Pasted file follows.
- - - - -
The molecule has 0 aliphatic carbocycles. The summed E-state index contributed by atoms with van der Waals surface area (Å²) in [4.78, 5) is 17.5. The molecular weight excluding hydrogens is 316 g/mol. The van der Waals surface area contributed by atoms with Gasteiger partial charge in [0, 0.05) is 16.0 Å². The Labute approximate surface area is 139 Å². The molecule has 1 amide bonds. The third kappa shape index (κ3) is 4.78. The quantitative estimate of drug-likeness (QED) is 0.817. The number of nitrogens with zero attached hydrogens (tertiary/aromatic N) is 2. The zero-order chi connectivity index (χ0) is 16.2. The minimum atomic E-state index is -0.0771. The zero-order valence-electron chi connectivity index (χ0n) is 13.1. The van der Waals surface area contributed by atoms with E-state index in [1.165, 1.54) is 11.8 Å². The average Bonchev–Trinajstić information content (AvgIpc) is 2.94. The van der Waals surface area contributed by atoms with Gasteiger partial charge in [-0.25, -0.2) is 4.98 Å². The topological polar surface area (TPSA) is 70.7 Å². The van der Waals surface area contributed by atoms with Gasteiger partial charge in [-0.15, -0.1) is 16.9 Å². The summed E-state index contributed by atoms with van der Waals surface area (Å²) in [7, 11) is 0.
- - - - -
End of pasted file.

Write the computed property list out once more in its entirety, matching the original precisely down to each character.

The molecule has 0 aliphatic carbocycles. The summed E-state index contributed by atoms with van der Waals surface area (Å²) in [4.78, 5) is 17.5. The molecular weight excluding hydrogens is 316 g/mol. The van der Waals surface area contributed by atoms with Gasteiger partial charge in [0, 0.05) is 16.0 Å². The Labute approximate surface area is 139 Å². The molecule has 1 amide bonds. The third kappa shape index (κ3) is 4.78. The quantitative estimate of drug-likeness (QED) is 0.817. The number of nitrogens with zero attached hydrogens (tertiary/aromatic N) is 2. The zero-order chi connectivity index (χ0) is 16.2. The minimum atomic E-state index is -0.0771. The zero-order valence-electron chi connectivity index (χ0n) is 13.1. The van der Waals surface area contributed by atoms with E-state index in [1.165, 1.54) is 11.8 Å². The average Bonchev–Trinajstić information content (AvgIpc) is 2.94. The van der Waals surface area contributed by atoms with Gasteiger partial charge in [-0.25, -0.2) is 4.98 Å². The topological polar surface area (TPSA) is 70.7 Å². The van der Waals surface area contributed by atoms with Gasteiger partial charge in [-0.15, -0.1) is 16.9 Å². The summed E-state index contributed by atoms with van der Waals surface area (Å²) in [7, 11) is 0.